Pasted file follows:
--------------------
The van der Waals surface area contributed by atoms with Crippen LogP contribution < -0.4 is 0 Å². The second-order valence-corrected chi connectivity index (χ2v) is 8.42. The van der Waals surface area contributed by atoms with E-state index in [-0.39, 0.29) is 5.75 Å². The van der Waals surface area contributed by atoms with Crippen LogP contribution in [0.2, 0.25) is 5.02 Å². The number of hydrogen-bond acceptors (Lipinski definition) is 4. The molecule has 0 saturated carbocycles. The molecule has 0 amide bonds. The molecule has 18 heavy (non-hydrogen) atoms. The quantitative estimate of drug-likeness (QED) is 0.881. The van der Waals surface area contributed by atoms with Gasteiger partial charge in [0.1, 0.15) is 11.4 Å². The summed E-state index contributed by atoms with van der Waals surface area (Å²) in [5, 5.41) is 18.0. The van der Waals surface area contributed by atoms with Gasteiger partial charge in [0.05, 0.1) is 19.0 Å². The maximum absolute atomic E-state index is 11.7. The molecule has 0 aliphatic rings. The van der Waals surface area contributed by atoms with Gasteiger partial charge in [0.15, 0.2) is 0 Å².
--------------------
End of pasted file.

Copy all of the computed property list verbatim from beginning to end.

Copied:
The van der Waals surface area contributed by atoms with Crippen LogP contribution < -0.4 is 0 Å². The second-order valence-corrected chi connectivity index (χ2v) is 8.42. The van der Waals surface area contributed by atoms with E-state index in [-0.39, 0.29) is 5.75 Å². The van der Waals surface area contributed by atoms with Crippen LogP contribution in [0.2, 0.25) is 5.02 Å². The number of hydrogen-bond acceptors (Lipinski definition) is 4. The molecule has 0 saturated carbocycles. The molecule has 0 amide bonds. The molecule has 18 heavy (non-hydrogen) atoms. The quantitative estimate of drug-likeness (QED) is 0.881. The van der Waals surface area contributed by atoms with Gasteiger partial charge in [0.1, 0.15) is 11.4 Å². The summed E-state index contributed by atoms with van der Waals surface area (Å²) in [5, 5.41) is 18.0. The van der Waals surface area contributed by atoms with Gasteiger partial charge in [0.05, 0.1) is 19.0 Å². The maximum absolute atomic E-state index is 11.7. The molecule has 0 aliphatic rings. The van der Waals surface area contributed by atoms with Gasteiger partial charge in [0.15, 0.2) is 0 Å².